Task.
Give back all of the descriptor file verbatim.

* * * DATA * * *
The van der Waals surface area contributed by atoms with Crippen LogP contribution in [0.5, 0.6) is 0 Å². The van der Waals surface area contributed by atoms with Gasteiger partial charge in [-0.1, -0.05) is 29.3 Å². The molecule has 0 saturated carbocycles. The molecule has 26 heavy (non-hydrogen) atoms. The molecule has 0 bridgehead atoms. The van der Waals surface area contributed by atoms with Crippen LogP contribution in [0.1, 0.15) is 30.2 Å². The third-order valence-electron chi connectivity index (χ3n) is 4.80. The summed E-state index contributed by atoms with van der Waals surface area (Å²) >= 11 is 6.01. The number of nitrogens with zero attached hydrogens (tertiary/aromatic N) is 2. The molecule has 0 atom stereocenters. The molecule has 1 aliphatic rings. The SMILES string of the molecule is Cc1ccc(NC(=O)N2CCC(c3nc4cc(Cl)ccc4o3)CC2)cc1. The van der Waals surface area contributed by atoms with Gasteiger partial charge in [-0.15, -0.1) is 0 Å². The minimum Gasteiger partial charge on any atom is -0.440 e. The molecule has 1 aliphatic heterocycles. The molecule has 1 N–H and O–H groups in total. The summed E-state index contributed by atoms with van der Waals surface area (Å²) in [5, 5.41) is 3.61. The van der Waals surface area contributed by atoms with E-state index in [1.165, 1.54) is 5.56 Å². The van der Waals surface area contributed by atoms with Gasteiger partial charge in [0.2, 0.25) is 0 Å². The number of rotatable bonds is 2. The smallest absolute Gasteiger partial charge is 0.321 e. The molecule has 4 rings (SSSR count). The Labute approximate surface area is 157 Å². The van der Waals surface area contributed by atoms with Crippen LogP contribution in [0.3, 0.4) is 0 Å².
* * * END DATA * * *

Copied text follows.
The van der Waals surface area contributed by atoms with Crippen LogP contribution in [0.5, 0.6) is 0 Å². The van der Waals surface area contributed by atoms with Gasteiger partial charge in [-0.1, -0.05) is 29.3 Å². The molecule has 0 saturated carbocycles. The molecule has 26 heavy (non-hydrogen) atoms. The molecule has 0 bridgehead atoms. The van der Waals surface area contributed by atoms with Crippen LogP contribution in [0.1, 0.15) is 30.2 Å². The third-order valence-electron chi connectivity index (χ3n) is 4.80. The summed E-state index contributed by atoms with van der Waals surface area (Å²) >= 11 is 6.01. The number of nitrogens with zero attached hydrogens (tertiary/aromatic N) is 2. The molecule has 0 atom stereocenters. The molecule has 1 aliphatic rings. The SMILES string of the molecule is Cc1ccc(NC(=O)N2CCC(c3nc4cc(Cl)ccc4o3)CC2)cc1. The van der Waals surface area contributed by atoms with Gasteiger partial charge in [-0.15, -0.1) is 0 Å². The minimum Gasteiger partial charge on any atom is -0.440 e. The molecule has 1 aliphatic heterocycles. The molecule has 1 N–H and O–H groups in total. The summed E-state index contributed by atoms with van der Waals surface area (Å²) in [5, 5.41) is 3.61. The van der Waals surface area contributed by atoms with E-state index in [1.165, 1.54) is 5.56 Å². The van der Waals surface area contributed by atoms with Gasteiger partial charge in [0.2, 0.25) is 0 Å². The number of rotatable bonds is 2. The smallest absolute Gasteiger partial charge is 0.321 e. The molecule has 4 rings (SSSR count). The Labute approximate surface area is 157 Å². The van der Waals surface area contributed by atoms with Crippen LogP contribution in [0.3, 0.4) is 0 Å².